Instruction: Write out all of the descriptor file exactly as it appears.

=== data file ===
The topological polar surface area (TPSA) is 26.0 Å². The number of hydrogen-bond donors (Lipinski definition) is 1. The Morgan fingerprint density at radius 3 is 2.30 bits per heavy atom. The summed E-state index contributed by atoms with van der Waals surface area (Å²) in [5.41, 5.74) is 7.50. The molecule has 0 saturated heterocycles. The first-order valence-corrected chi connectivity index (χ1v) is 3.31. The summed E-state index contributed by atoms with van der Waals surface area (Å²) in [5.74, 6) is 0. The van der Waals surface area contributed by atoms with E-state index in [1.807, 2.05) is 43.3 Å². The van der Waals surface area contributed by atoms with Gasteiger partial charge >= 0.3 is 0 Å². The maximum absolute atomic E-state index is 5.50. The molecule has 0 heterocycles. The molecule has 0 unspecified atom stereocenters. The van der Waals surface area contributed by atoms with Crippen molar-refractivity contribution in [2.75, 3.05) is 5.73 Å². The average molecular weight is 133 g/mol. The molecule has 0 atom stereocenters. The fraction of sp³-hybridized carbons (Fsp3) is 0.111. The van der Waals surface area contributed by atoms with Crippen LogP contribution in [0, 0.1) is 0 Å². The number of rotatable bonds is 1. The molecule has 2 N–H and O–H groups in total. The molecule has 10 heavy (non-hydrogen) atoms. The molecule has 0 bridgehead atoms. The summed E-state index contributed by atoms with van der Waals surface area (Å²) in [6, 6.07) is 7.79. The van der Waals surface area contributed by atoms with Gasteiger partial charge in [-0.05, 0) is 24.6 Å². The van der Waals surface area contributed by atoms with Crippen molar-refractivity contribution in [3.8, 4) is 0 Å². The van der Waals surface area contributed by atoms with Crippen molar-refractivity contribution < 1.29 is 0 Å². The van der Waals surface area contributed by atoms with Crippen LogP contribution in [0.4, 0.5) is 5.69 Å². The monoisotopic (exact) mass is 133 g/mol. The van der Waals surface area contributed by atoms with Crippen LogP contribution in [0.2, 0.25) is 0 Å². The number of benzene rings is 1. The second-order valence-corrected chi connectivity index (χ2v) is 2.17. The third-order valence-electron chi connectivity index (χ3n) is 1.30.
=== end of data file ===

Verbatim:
The topological polar surface area (TPSA) is 26.0 Å². The number of hydrogen-bond donors (Lipinski definition) is 1. The Morgan fingerprint density at radius 3 is 2.30 bits per heavy atom. The summed E-state index contributed by atoms with van der Waals surface area (Å²) in [5.41, 5.74) is 7.50. The molecule has 0 saturated heterocycles. The first-order valence-corrected chi connectivity index (χ1v) is 3.31. The summed E-state index contributed by atoms with van der Waals surface area (Å²) in [5.74, 6) is 0. The van der Waals surface area contributed by atoms with E-state index in [1.807, 2.05) is 43.3 Å². The van der Waals surface area contributed by atoms with Gasteiger partial charge >= 0.3 is 0 Å². The maximum absolute atomic E-state index is 5.50. The molecule has 0 heterocycles. The molecule has 0 unspecified atom stereocenters. The van der Waals surface area contributed by atoms with Crippen molar-refractivity contribution in [2.75, 3.05) is 5.73 Å². The average molecular weight is 133 g/mol. The molecule has 0 atom stereocenters. The fraction of sp³-hybridized carbons (Fsp3) is 0.111. The van der Waals surface area contributed by atoms with Crippen LogP contribution in [0, 0.1) is 0 Å². The number of rotatable bonds is 1. The molecule has 2 N–H and O–H groups in total. The molecule has 10 heavy (non-hydrogen) atoms. The molecule has 0 bridgehead atoms. The summed E-state index contributed by atoms with van der Waals surface area (Å²) in [6, 6.07) is 7.79. The van der Waals surface area contributed by atoms with Gasteiger partial charge in [-0.05, 0) is 24.6 Å². The van der Waals surface area contributed by atoms with Crippen molar-refractivity contribution in [3.8, 4) is 0 Å². The van der Waals surface area contributed by atoms with Crippen molar-refractivity contribution < 1.29 is 0 Å². The van der Waals surface area contributed by atoms with Crippen LogP contribution in [0.4, 0.5) is 5.69 Å². The monoisotopic (exact) mass is 133 g/mol. The van der Waals surface area contributed by atoms with Crippen LogP contribution in [0.2, 0.25) is 0 Å². The number of benzene rings is 1. The second-order valence-corrected chi connectivity index (χ2v) is 2.17. The third-order valence-electron chi connectivity index (χ3n) is 1.30.